Prompt I picked this week:
Research an occupation that takes place in an unusual or interesting environment that many readers are unlikely to know much about. Then, write a character profile of a person who works in this place.
It’s Nicole’s most delicate enjoyment and sensitivity to be sitting in the treatment room. 15 years she’s been practising as a psychotherapist, she stills feels a subtle pressure at the very back of her chest when sitting opposite a patient. She can’t easily explain that, not to her colleagues, not to her friends. But deep down she knows it’s what attracted her to this line of work in the first place. The hurtful interests in humanity. The prospect of nudity between people’s minds.
She rents half a floor in an unimpressive commercial building in the downtown with some other therapists. The six of them share four therapy rooms. There’s a small reception desk where people enter, but no receptionist. Cards of different therapists quietly serve themselves on the desk. It’s part-time work for most of them there, same for Nicole. One of her own painting is hanging up in the hallway, where patients sit and wait. It’s a big oil painting of a Japanese vase she did many years go. It’s a painting in yellow color tone and she likes to think it brightens up the hallway a bit as people wait there. Nicole hasn’t painted anything for a long time. She is in a constant struggle of time in the past few years, ever since she became a mother.
She is seeing less than 10 groups of patients every week. She used to receive more patients when it was still just herself. It’s her most profitable job and she could use the ease with finance. But there is a fine-line to be kept as she tries to maintain a balance among different roles now. In her early 50s, Nicole is a psychotherapist, a university instructor, a volunteer psychologist with autistic children, and a single mother to a 7-year-old boy she adopted 5 years ago. Her therapy approach wouldn’t allow her to have too many regular patients. There are only so much space one can spare to take in the heaviness from other people’s lives and still keep themselves intact. As a mother, it’s more important now to ensure a main part of her is intact for her son.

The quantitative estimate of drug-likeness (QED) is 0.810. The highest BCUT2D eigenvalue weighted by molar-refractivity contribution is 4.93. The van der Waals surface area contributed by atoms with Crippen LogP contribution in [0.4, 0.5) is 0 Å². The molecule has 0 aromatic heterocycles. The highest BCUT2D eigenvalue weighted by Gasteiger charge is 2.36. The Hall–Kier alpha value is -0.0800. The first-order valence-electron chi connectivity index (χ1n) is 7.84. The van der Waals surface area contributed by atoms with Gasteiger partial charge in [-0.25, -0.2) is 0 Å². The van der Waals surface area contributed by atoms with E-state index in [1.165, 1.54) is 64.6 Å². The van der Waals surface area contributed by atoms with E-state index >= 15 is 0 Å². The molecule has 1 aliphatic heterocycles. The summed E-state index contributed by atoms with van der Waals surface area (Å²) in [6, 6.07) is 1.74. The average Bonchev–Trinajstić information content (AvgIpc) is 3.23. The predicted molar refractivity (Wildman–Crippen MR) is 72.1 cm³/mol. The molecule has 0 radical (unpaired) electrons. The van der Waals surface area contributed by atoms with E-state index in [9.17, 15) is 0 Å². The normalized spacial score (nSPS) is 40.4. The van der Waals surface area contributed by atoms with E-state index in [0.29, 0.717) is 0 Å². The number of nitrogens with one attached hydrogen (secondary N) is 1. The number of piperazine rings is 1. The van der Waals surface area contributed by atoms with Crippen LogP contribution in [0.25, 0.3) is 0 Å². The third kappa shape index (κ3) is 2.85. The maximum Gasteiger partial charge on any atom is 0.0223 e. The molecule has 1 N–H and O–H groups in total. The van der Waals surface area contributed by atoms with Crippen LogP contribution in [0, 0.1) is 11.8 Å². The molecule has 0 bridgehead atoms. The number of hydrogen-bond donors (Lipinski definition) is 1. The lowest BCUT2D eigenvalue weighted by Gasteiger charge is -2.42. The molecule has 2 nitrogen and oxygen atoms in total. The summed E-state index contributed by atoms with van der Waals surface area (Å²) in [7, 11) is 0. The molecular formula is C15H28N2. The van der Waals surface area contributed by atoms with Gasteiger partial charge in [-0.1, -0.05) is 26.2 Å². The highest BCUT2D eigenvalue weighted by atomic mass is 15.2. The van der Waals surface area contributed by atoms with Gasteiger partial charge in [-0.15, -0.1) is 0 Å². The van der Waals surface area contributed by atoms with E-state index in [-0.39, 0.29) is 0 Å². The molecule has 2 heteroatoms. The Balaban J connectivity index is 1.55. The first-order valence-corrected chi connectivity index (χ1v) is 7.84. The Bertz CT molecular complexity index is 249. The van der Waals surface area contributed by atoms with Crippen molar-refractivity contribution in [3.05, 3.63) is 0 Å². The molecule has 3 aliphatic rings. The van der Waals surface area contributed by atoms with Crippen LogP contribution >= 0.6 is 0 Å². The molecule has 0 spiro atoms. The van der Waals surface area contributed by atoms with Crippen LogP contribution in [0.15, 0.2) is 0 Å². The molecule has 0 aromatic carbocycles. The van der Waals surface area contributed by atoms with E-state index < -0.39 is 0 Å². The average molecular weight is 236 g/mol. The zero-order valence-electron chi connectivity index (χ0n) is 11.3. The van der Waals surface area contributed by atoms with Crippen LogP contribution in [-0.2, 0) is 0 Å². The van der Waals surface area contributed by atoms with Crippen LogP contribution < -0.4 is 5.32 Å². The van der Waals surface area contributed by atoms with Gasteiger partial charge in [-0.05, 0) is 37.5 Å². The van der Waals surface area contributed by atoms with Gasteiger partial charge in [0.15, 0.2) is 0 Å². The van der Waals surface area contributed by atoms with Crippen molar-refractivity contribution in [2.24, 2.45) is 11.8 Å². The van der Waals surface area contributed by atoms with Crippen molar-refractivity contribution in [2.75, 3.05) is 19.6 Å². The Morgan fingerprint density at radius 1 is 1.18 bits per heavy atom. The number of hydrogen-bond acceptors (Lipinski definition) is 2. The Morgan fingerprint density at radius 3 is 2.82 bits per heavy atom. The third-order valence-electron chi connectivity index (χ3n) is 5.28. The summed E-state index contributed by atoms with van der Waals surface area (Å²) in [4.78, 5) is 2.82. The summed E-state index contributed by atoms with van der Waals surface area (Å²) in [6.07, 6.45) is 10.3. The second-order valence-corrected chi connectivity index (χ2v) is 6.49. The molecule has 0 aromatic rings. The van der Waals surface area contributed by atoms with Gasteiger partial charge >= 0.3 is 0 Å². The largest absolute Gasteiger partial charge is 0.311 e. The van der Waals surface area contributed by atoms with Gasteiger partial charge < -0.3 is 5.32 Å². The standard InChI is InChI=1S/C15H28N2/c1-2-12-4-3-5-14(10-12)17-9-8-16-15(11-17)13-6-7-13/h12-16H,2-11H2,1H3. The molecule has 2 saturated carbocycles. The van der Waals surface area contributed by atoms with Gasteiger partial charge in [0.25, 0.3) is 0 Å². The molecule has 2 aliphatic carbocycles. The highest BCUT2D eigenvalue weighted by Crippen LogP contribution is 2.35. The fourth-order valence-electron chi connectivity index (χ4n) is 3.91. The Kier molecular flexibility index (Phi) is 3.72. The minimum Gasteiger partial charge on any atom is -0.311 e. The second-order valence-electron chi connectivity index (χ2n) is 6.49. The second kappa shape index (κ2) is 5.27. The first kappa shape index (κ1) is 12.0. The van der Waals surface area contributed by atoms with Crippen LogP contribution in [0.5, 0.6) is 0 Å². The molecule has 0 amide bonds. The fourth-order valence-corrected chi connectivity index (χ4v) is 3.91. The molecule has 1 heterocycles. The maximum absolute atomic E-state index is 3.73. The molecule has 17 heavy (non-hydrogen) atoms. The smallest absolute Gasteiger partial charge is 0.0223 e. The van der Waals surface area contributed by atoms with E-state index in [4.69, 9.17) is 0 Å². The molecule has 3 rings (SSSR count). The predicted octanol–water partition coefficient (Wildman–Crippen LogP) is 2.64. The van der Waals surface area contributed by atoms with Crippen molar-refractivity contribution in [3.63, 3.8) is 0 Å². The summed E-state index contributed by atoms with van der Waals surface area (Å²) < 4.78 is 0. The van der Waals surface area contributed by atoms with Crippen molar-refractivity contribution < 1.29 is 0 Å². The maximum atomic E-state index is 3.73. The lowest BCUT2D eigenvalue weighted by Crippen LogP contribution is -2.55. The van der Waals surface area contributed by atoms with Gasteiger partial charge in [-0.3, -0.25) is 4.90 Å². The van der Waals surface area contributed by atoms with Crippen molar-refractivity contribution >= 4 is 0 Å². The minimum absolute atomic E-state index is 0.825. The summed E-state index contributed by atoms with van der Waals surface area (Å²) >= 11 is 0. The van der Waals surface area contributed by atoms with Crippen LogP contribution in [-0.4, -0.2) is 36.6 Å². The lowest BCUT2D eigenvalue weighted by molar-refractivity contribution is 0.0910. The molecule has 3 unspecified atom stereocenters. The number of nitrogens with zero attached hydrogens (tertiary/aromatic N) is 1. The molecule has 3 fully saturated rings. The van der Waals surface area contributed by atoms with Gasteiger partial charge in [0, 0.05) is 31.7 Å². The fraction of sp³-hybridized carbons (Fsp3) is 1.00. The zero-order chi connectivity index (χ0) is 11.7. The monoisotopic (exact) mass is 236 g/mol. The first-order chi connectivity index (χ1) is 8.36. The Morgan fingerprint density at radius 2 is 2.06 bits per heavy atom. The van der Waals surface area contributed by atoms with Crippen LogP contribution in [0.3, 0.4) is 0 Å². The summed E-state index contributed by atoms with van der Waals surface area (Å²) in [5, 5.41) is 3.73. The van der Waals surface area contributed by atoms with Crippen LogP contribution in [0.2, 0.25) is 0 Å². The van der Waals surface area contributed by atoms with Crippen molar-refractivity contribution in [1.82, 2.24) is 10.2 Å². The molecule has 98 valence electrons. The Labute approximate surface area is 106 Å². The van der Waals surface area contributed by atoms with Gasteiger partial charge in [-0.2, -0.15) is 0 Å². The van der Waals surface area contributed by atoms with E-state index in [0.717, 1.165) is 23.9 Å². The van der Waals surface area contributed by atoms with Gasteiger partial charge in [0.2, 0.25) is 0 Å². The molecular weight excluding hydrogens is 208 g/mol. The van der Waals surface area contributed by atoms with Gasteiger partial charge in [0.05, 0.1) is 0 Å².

There are different kinds of therapists in the world. Some takes it as a job that pays as if they are just dentists for people’s minds. Therapists like this can always manage to withhold themselves and keep a distinct distance between their professional lives and their personal ones. Nothing could possibly go wrong because they are barely truly interested in their patients. There’s another kind that are truly interested in their patients, but profoundly through an academic lens. Their minds are so centrally wired around the academic architecture of psychology that they take keen interests in every patient, not as a flesh human, but as a sample human in a lifelong experiment. Most of Nicole’s colleagues are these two types and she learned it from their weekly seminar discussions. She sometimes wishes she could go with either of them as they are easier approaches. But she can’t. Nicole takes interests in her patients in a way that she truly cares. Even when she doesn’t like some of her patients as a person, she still cares. It’s in her instinct to care. It’s something she cannot just switch off.
Nicole believes she is helping her patients. Or, it’s important for her to know she still believes that. As a therapist, she is skilled with her tools. As a person, she comes with the qualities that make a good therapist: approachable, trustworthy, empathetic, compassionate, a “healer”. Unlike some therapists, Nicole is never rushing the attribution, nor is she obsessed with the “break-throughs”. She has a way of controlling the tempo and at times she’d rather hold it when it’s obvious what is the next question to ask. Instead, she substitutes it with a short silence. A few seconds for the mind to just breathe. She does it as if she is a mechanic constantly fine-tuning the airflow in the room and most of the time, she knows she is in control.
But there are still times it would come to her sheer realisation that there’s so little she can do. She can make a husband and wife see the cause of their marital problems, she can’t salvage the wrecked ship. She can convince a young girl of her own lovability, she can’t find her a lover that she deserves. She can guide a pair of parents through their grieving, she can’t fill up the hole left by a lost child. From time to time, she is overwhelmed by the sense of helplessness that it aches.
In any case, she has deep affection for her treatment room, where stories of unrelated lives are told and unknowingly intersect with each other. She thinks of the treatment room as a “home out of home”, for herself, and everyone who ever entered it. When a session ends and the patient leaves, she lingers a little while in the treatment room, looks at the empty sofa and recalls what just happened there. She indulges herself with a moment of private softness and vulnerability. Then she knows it’s time to go home, where her beautiful boy awaits.